Jump to content
IGNORED

Laser Rangefinder Expectations


Note: This thread is 1098 days old. We appreciate that you found this thread instead of starting a new one, but if you plan to post here please make sure it's still relevant. If not, please start a new topic. Thank you!

Recommended Posts

  • Administrator
I just think it may not be able to keep up with the Bushnell in terms of pin-finding technology (of course purely a guess at this point), or I just need to get more practice at it.

it's B. It's not A. They're basically using the same technology, and that "technology" can be summed up as this: of all the pulses you get back, take the shortest one.

That's it. I do think some of the Bushnells might have a wider beam than the Leupold - maybe. I seem to require less visibility and can shoot through narrower holes with the Leupold than I could with the Bushnell. But yeah, I've still never had a problem with either. You guys are making me feel like I'm a rock. Maybe my photography hobby's paid off - maybe I am that much steadier than some people.
There's a big difference between 67 yards and 77 yards, when I'm hitting a sand wedge, but they might look about the same when you're standing there.

Biggest difference for me, too, is knowing exactly what the carry yardages are. 77 to the flag is one thing, but is it 67 or 62 to carry that big bunker in front?

Also, holes without trees can really throw off your eye, so once you get a good number just trust the yardage. It helps to provide a good level of consistency where the designer will try to trick you.
If I had a GPS unit that worked and was as accurate as a rangefinder, I'd definitely prefer that, since you don't have any line-of-sight issues.

GPS will not be as accurate as laser. GPS is +/- 6 yards or so at best (3 each when measuring both times and sometimes +/- 10 yards - 5 each). And even more if you can't guess exactly where the pin is.

Link to post
Share on other sites
Awards, Achievements, and Accolades

  • Replies 72
  • Created
  • Last Reply

Top Posters In This Topic

Top Posters In This Topic

Popular Posts

I agree with @iacas.  I have a slope-enabled Bushnell that I don't use any more.  I did use it at times, and I wasn't overly impressed with the "play like" distance, it wasn't any different than I'd h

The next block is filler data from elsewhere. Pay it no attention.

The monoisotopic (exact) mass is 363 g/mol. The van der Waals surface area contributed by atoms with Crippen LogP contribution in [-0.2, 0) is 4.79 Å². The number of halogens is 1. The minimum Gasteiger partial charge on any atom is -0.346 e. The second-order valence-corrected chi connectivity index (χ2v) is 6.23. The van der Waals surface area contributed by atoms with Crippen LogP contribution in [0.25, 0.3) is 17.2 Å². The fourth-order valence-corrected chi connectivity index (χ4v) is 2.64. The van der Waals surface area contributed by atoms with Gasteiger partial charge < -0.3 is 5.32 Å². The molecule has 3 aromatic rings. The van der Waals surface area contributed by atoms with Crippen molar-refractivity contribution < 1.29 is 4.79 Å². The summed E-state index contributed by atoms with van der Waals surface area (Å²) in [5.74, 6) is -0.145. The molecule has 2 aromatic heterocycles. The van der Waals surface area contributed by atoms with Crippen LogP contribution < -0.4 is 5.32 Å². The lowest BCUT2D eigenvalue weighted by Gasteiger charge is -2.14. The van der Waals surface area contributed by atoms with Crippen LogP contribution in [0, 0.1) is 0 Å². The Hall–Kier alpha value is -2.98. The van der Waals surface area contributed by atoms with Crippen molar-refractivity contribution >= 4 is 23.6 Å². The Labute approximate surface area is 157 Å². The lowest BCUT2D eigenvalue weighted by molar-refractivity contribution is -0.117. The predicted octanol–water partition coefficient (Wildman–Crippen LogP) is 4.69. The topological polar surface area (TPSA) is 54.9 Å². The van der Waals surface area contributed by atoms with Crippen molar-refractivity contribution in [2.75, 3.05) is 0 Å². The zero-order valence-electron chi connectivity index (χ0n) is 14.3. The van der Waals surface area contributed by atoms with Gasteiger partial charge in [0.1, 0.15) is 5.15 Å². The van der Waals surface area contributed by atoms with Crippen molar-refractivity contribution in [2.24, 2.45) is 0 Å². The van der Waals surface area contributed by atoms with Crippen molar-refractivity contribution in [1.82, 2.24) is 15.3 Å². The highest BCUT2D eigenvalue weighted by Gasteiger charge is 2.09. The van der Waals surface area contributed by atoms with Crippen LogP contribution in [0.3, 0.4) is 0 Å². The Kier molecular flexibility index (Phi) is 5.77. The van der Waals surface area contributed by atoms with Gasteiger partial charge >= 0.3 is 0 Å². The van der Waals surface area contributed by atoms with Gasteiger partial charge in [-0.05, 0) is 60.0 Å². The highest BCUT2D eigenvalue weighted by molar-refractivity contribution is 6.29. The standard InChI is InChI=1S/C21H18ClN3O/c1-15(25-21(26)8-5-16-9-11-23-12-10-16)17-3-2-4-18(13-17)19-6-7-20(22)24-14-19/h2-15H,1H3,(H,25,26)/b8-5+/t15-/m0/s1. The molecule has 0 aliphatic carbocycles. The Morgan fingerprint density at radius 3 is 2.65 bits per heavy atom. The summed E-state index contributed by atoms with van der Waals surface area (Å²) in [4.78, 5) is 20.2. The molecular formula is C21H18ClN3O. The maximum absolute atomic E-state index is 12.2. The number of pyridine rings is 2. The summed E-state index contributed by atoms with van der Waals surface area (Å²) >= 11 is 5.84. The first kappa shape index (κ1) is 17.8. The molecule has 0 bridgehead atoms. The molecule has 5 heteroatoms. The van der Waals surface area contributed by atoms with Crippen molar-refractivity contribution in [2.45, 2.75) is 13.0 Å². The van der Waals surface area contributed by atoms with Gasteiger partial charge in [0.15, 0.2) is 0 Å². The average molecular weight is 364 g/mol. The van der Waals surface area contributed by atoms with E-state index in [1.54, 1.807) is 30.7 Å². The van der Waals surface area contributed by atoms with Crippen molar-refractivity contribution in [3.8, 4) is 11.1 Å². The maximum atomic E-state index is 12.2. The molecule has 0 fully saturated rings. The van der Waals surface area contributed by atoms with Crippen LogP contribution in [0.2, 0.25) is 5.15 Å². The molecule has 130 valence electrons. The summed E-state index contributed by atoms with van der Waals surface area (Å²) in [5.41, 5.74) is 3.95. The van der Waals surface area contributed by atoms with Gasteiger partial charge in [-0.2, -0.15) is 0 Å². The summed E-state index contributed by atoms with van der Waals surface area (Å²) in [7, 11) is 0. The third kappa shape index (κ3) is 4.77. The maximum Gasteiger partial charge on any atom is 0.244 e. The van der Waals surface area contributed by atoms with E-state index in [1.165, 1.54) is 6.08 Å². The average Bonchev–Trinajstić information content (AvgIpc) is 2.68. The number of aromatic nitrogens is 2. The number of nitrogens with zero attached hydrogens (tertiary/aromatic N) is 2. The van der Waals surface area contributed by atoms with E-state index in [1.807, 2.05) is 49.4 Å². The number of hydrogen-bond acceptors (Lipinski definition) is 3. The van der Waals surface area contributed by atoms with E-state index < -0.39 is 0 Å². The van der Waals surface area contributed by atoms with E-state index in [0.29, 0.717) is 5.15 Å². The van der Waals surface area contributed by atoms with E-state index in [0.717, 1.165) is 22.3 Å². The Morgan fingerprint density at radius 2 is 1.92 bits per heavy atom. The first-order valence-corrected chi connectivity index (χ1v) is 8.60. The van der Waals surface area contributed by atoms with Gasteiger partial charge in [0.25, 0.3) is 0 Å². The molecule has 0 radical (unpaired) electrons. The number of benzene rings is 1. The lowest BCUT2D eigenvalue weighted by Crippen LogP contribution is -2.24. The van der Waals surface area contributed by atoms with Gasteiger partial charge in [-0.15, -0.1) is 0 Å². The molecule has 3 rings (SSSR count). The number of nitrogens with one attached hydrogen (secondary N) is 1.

You quoted me from 2010. The USGA now allow rangefinders that have slope so long as you turn it off. Before, it used to be that it wasn't even possible. The original Leupold completed a circuit t

GPS will not be as accurate as laser. GPS is +/- 6 yards or so at best (3 each when measuring both times and sometimes +/- 10 yards - 5 each). And even more if you can't guess exactly where the pin is.

You need to do some research and the problem is there are a lot of very old articles out there on the internet that do not address all of the advances that have taken place in regard to GPS and the use of DGPS and WAAS that brings the accuracy level much tighter. The top of the line receivers used by SkyGolf and Golf Guru are really quite sohisticated.

GPS technology can actually get as accurate as a laser (survey grade can get within a few cms) but the cost is currently prohibitive for use in consumer devices, but that will change over time. Who thought just a few years ago that a home computer would be utilizng quad core microprocessors. That is a lot of computing power! The golf GPS devices in use today are not as accurate as a laser but are more than adequate for your typical golfer. I can use the SmartGreen feature on a Golf Guru or the Intelligreen on a SkyCaddie and be within two yards of my buddy's laser reading every time and that is with the limitations of that technology in regard to just how precise you can position the pin indicator.
Link to post
Share on other sites

The golf GPS devices in use today are not as accurate as a laser but are more than adequate for your typical golfer.

This can only be consistently accomplished if:

a) The GPS is reading the optimum number of satellites b) The course was accurately mapped in the first place c) You can see the location of the hole on the green The larger the green, the less accurate the GPS is in comparison to the laser for flagstick measurements. I've done one on one comparisons and even with a daily pin sheet that lists the approximate location, the GPS was off by as much as 6 yards, due primarily to the size of the green and the potential for error with estimating the hole location on the GPS. With a GPS that doesn't have the Intelligreen or similar feature, the error was at times more than 10 yards. I have yet to see a pro (I play with a few club pros now and then), or a professional caddie using anything but a laser. I carry both and use one or the other depending on the information I feel that I need for the shot.
Link to post
Share on other sites
Awards, Achievements, and Accolades

  • Administrator
You need to do some research and the problem is there are a lot of very old articles out there on the internet that do not address all of the advances that have taken place in regard to GPS and the use of DGPS and WAAS that brings the accuracy level much tighter. The top of the line receivers used by SkyGolf and Golf Guru are really quite sohisticated.

And yet two SkyCaddie SG5s, side by side, can be off by five or six yards relative to each other. I'm aware of the changes and improvements in GPS. We're not down to "centimeter precision" yet.

I wasn't talking about or predicting the future. Learned a long time ago not to do much in that area.
Link to post
Share on other sites
Awards, Achievements, and Accolades

My dad's SG2 was every bit as accurate as a laser, but it only lasted 2 years, and cost $250 plus 3 $30 memberships. So it was $340 all in all, and only lasted about 26 months, which means it's over $100/year. A $300 laser should last long enough to cost much less per year than my experience with the GPS.